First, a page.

By Philip H. Highfill, Kalman A. Burnim, Edward A. Langhans
Not like one another, quantity five is a sociological portrait of commonly little humans of their tragic and comedian efforts to accomplish status at the London degree in the course of the recovery and eighteenth century, while quantity 6 is dominated by way of the glamour of David Garrick, Nell Gwyn, and Joseph Grimaldi, the prestigious clown. a few 250 portraits individualize the good and small of the theatres of London.
Read or Download A Biographical Dictionary of Actors, Volume 6, Garrick to Gyngell: Actresses, Musicians, Dancers, Managers, and Other Stage Personnel in London 1660-1800 PDF
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Additional info for A Biographical Dictionary of Actors, Volume 6, Garrick to Gyngell: Actresses, Musicians, Dancers, Managers, and Other Stage Personnel in London 1660-1800
Yet such a course was made ethically nearly impossible for Garrick by Fleetwood's adamant refusal to rehire Macklin. Fleetwood had befriended Macklin through some hard times (including his trial for killing his fellow-actor Hallam) and he now saw him as a monster of ingratitude. Garrick tried to appease Macklin by offering to pay him a weekly sum out of his own pocket and by obtaining a promise from Rich to engage Mrs Macklin at Covent Garden for £3 a week. Macklin would have none of it. Garrick announced that he would return to Drury Lane.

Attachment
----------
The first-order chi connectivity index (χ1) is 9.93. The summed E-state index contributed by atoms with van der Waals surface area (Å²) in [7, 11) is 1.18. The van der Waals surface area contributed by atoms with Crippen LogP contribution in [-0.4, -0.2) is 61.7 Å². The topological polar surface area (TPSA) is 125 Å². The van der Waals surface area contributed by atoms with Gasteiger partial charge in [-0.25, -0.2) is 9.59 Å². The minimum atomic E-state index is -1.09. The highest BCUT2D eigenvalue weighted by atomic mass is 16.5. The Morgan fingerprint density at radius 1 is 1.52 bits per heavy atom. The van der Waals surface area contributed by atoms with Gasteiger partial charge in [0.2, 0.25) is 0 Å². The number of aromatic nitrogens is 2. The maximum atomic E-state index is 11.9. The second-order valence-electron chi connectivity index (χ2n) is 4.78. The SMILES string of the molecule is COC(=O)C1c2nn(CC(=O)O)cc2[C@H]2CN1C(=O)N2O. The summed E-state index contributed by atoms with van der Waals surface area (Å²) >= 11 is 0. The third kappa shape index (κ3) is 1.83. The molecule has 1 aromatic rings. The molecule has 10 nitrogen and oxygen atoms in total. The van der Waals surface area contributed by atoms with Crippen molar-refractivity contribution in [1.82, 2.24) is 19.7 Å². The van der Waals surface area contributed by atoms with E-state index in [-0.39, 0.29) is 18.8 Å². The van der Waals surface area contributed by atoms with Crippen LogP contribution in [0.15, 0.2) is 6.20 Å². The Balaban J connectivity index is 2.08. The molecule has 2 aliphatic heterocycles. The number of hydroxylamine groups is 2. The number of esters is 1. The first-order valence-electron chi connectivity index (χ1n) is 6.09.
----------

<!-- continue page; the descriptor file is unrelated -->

4d. for that privilege on 9 March 1737. But when in 1738 he came of age he quickly forgot the law as a course of life. He threw his inheritance of £1000 from his Uncle David into a new wholesale wine business, Garrick Brothers, in Durham Yard, in which his elder brother Peter invested the £1000 left him by Captain Garrick. David's activity as salesman for the firm took him to the coffee houses and taverns of the theatrical district. One of his first acquaintances there was Charles Macklin, already an established actor.
On 21 July, for the benefit of Marr and Miss Hippisley, Garrick played Captain Duretête in The Inconstant, the mainpiece, and had the satisfaction of appearing in the afterpiece, his own Lethe, as Ventre-Bleu. There was no word of his Ipswich outing in his letters to Peter, who was at Lichfield in the summer of 1741, and, strangely, there is no evidence that rumor had yet connected Garrick with the stage. But he may have been flying a signal to Peter to prepare him for the inevitable discovery when he spoke, in a letter on 11 July, of being "at present very busy with Jack Arthur," the Covent Garden clown and machinist, "upon Our Catapult-project.
A Biographical Dictionary of Actors, Volume 6, Garrick to Gyngell: Actresses, Musicians, Dancers, Managers, and Other Stage Personnel in London 1660-1800 by Philip H. Highfill, Kalman A. Burnim, Edward A. Langhans